Stir the dry ingredients into the wet; mixing only until just combined.

Fold in 2/3 cup coconut flakes (the moist, tender kind, not desiccated).

Scoop into muffin tins lined with paper cups (I got 6 large muffins and 8 mini-muffins).   Spoon macapuno (I used chunky sweetened macapuno that came in a bottle) on the top.

Bake in a preheated 375F oven (I did not follow the oven instructions!).  For the large muffins, bake about 25 minutes.  For the mini-muffins, bake about 15 minutes.

We shared the muffins with friends and the consensus is – IT’S GOOD!!!!

Coconut-Rum Cupcakes with Ube Halaya Centers and Ube-Coconut Buttercream

Coconut is never my first choice when thinking of baking cupcakes.  But I had leftover coconut cream in the fridge, as well as coconut flakes… so for hubby friend’s birthday, coconut cupcakes it is.  And, since I had leftover ube halaya, the cupcakes got an ube halaya center and ube-coconut buttercream on top!

Of course I did not have a coconut cupcake recipe on hand!  Thank goodness there’s a number of them on the internet.  I picked one from Brown-eyed Baker.  As usual, I changed a few things…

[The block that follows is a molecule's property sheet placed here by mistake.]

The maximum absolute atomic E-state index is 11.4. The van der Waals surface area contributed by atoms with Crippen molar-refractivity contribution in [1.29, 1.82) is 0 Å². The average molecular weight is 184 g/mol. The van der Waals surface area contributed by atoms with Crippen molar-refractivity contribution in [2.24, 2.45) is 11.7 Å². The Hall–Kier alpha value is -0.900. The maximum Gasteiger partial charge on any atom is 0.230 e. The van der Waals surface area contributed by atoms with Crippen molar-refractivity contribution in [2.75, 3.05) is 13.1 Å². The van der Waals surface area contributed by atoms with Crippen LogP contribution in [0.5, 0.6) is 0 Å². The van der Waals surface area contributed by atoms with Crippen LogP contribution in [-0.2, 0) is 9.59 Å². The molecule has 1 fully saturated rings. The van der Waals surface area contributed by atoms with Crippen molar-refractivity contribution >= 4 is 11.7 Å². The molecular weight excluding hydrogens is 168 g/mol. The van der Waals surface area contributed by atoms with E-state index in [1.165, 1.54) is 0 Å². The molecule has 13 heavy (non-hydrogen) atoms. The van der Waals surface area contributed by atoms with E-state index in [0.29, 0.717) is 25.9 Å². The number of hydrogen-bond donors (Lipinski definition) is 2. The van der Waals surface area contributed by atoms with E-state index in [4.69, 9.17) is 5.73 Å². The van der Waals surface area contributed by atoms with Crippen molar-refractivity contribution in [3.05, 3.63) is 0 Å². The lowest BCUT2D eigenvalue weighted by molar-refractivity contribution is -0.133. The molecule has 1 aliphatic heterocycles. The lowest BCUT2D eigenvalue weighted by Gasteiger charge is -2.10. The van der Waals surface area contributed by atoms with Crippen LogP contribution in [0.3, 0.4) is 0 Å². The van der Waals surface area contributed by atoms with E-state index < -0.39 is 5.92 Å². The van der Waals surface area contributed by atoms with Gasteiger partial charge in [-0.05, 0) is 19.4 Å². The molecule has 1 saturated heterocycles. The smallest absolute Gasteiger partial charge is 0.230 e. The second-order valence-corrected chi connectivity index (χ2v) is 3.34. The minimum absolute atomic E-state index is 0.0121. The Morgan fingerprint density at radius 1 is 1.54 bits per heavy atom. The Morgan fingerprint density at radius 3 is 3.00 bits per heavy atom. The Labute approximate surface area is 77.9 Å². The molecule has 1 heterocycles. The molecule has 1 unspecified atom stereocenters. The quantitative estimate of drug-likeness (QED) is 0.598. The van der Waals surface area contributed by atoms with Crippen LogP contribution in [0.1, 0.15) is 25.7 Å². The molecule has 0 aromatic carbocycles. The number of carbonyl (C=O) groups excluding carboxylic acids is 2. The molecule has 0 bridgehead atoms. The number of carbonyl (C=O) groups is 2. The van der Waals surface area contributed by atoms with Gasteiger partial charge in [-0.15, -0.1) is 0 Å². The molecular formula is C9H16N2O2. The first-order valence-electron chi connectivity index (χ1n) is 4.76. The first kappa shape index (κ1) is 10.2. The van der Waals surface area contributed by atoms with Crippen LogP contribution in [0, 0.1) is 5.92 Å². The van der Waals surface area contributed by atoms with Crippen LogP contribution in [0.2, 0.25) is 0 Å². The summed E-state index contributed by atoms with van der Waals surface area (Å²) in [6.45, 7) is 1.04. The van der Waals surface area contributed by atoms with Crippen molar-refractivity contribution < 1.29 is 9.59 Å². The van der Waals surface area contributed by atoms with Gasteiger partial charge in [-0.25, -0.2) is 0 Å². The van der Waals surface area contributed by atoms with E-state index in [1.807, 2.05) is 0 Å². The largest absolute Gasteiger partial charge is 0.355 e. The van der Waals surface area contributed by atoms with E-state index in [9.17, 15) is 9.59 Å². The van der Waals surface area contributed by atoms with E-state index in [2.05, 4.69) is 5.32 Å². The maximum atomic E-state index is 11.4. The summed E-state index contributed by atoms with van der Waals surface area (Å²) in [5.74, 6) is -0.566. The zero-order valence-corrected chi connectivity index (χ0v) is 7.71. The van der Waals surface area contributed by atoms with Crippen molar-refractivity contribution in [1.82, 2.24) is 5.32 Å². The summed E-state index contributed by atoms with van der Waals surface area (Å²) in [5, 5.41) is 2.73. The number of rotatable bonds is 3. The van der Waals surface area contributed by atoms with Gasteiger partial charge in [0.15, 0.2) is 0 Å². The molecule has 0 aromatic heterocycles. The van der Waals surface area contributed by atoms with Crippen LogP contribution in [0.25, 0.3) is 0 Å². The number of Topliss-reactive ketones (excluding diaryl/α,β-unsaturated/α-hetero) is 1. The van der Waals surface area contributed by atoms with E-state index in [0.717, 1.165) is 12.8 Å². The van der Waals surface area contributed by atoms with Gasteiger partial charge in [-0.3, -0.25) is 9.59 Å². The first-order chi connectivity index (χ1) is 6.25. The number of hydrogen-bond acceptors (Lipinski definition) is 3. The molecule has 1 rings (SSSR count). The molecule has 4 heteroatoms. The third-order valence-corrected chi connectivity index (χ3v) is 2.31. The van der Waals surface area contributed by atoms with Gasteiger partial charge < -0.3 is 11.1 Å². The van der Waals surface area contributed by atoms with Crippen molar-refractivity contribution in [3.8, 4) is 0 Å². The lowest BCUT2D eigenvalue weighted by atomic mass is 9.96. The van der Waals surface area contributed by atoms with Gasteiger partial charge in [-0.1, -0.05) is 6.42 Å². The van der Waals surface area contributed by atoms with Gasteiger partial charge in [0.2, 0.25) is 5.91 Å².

my adaptation –

1-1/4 cups flour
1-1/4 teaspoons baking powder
1/4 teaspoon salt
1/3 to 1/2 cup sweetened shredded coconut flakes
1/2 cup butter (I used butter flavored Crisco)
3/4 cup sugar
1 egg
1 teaspoon vanilla extract
1/2 cup unsweetened coconut cream (well-stirred)
2 tablespoons Malibu coconut rum

Preheat the oven to 350F.  Place paper cups in cupcake tins.

Stir flour, baking powder, salt and coconut flakes together (I did not process the coconut flakes); set aside.

Beat Crisco and sugar together until light and fluffy.  Add egg and beat to mix well.  Add vanilla.

Stir in flour mixture in 3 batches, alternating with the coconut cream and coconut rum.

Scoop mixture into the paper cups.  Place a small teaspoon of ube halaya in the center of the batter.  Bake for about 18-22 minutes; rotate pan midway.